subject of delegated powers in saying (Cmd 4060, pp 4“5):

We do not agree with those critics who think that the practice is wholly bad. We see in it
definite advantages, provided that the statutory powers are exercised and the statutory func-
tions performed in the right way. But risks of abuse are incidental to it, and we believe that
safeguards are required, if the country is to continue to enjoy the advantages of the practice
without suffering from its inherent dangers.

The Committee added:

But in truth whether good or bad the development of the practice is inevitable.

It went on to give reasons why the delegation of legislative powers was necessary
(pp 51“2). The reasons were restated, as follows, in 1967.

Select Committee on Procedure, Sixth Report, HC 539 of 1966“67,
Appendix 8: Memorandum by Mr Speaker™s Counsel, para 6

The advantages and justifications of delegated legislation may be summarised as follows:

(a) The normal justification is its value in relieving Parliament of the minor details of law
making. The province of Parliament is to decide material questions affecting the public
447 The powers of government

interest; and the more procedure and subordinate matters can be withdrawn from their
cognizance the greater will be the time afforded for the consideration of more serious
questions involved in legislation.
(b) Another advantage is speed of action. Action can be taken at once in a crisis without
public notice which might prejudice the object of the exercise. For instance an increase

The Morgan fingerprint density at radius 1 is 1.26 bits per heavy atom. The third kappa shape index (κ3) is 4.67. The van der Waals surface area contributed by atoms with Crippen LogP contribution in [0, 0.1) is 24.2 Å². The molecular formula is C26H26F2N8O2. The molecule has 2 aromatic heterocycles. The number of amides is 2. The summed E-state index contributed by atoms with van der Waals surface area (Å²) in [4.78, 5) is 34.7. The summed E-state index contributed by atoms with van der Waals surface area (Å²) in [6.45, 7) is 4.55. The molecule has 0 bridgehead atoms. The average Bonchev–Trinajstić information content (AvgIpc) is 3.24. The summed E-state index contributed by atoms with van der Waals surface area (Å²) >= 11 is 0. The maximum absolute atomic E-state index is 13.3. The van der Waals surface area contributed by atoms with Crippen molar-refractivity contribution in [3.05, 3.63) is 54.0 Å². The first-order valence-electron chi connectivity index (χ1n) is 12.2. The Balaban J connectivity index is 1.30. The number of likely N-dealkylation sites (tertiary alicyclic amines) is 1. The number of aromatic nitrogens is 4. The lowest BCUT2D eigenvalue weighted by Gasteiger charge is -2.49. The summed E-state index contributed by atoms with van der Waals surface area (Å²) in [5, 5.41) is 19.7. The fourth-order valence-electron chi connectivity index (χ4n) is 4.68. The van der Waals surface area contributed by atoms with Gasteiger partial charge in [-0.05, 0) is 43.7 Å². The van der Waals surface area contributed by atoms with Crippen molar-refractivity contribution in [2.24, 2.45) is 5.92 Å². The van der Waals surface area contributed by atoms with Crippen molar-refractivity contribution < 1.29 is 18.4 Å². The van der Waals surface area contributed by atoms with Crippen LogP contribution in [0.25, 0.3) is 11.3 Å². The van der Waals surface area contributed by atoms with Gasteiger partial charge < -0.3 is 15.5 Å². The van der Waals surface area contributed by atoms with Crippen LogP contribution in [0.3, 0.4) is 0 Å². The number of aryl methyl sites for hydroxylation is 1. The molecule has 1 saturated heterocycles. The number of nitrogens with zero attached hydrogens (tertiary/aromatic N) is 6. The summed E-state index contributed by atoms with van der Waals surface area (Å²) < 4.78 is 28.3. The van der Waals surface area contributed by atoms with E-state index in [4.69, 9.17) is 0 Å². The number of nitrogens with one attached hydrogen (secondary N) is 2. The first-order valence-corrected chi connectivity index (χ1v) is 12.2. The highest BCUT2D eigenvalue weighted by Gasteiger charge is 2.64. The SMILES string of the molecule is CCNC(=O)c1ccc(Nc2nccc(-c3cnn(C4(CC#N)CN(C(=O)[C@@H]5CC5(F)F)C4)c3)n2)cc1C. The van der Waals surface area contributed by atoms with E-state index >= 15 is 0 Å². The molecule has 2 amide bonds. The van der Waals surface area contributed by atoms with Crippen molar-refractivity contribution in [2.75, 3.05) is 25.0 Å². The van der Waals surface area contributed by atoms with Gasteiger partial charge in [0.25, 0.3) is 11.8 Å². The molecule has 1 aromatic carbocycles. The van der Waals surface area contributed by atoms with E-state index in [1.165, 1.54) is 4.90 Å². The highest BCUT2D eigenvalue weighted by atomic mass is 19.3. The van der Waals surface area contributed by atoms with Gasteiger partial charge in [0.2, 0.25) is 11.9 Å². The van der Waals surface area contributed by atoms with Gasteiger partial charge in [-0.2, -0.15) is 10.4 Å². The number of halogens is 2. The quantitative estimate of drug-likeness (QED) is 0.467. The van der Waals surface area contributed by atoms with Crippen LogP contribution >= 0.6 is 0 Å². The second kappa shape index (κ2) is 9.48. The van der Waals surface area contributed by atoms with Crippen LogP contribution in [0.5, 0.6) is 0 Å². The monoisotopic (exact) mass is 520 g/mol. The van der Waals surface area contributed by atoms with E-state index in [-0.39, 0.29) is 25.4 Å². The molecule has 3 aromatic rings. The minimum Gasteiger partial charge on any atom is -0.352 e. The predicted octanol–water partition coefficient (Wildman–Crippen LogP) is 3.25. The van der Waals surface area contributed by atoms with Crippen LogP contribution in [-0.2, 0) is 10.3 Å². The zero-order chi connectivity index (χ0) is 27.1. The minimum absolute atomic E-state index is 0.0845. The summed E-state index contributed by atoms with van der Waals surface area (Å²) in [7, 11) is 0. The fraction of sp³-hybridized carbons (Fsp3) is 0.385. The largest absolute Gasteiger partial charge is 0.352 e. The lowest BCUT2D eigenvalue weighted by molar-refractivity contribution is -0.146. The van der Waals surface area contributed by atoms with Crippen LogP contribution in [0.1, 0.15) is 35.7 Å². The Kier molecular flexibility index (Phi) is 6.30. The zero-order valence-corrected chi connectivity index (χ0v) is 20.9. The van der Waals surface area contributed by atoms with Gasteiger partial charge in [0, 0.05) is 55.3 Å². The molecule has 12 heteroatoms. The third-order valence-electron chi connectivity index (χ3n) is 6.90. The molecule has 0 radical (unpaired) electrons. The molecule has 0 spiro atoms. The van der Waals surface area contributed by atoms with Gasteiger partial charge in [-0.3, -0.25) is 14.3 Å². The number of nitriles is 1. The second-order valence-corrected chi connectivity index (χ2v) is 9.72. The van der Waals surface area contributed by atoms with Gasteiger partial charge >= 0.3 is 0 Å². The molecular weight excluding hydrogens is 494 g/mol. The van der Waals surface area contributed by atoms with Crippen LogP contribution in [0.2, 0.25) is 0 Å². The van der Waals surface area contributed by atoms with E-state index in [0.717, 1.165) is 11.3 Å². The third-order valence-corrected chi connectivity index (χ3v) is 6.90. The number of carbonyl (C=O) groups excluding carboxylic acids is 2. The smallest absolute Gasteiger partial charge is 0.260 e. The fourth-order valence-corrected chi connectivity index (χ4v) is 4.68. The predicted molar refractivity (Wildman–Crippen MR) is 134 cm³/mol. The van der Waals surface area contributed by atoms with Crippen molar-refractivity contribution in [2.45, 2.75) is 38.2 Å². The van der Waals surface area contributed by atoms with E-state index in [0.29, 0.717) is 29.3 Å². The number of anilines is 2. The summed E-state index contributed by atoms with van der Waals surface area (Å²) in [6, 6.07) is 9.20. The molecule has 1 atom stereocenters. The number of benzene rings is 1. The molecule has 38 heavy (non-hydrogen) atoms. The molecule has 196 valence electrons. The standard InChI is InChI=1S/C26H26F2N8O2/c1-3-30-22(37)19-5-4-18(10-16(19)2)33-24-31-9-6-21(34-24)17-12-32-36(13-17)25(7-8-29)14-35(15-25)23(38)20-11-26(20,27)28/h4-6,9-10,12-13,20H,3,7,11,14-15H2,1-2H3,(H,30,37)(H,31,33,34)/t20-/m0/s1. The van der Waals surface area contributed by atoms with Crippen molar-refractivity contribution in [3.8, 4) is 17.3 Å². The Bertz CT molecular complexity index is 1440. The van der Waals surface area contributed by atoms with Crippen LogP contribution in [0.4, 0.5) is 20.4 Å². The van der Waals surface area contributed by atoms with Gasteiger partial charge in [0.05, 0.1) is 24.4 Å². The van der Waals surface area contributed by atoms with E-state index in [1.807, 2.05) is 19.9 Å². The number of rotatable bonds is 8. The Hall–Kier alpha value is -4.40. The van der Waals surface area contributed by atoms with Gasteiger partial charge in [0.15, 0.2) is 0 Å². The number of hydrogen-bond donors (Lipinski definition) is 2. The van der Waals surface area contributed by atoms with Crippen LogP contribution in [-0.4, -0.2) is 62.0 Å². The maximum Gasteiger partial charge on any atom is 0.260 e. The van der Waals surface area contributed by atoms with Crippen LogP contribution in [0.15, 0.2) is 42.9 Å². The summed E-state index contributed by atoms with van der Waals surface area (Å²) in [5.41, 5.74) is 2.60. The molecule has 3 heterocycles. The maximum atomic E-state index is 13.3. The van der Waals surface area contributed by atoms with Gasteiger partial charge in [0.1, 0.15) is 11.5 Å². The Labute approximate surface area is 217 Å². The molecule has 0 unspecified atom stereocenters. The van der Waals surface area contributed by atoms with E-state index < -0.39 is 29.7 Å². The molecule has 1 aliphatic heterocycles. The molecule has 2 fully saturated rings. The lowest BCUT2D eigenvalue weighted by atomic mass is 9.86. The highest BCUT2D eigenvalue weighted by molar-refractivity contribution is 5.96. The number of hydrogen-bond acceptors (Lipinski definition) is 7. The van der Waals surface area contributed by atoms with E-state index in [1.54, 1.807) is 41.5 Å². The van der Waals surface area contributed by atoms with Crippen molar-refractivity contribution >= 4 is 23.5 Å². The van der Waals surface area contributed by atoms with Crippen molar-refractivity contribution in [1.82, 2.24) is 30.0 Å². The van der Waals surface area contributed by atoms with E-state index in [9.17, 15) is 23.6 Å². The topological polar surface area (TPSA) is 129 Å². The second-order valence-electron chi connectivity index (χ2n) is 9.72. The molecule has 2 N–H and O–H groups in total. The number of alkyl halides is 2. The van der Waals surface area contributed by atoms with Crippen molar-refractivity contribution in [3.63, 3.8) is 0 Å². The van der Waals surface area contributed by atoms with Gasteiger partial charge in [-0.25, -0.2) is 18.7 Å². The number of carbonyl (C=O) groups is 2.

in import duties would lose some of its effect if prior notice was given and importers
were able to import large quantities of goods at the old lower rate of duty.
(c) Another advantage is in dealing with technical subjects. Ministers and Members of
Parliament are not experts in the variety of subjects on which legislation is passed eg
trade marks, patents, designs, diseases, poison, legal procedure and so on. The details
of such technical legislation need the assistance of experts and can be regulated after a
Bill passes into an Act by delegated legislation with greater care and minuteness and
with better adaptation to local and other special circumstances than they can be in the
passage of a Bill through Parliament.
(d) Another is that it enables the Department to deal with unforeseen circumstances that
may arise during the introduction of large and complicated schemes of reform. It is not
possible when drafting legislation on a new subject, to forecast every eventuality and it
is very convenient to have power to adjust matters of detail by Statutory Instrument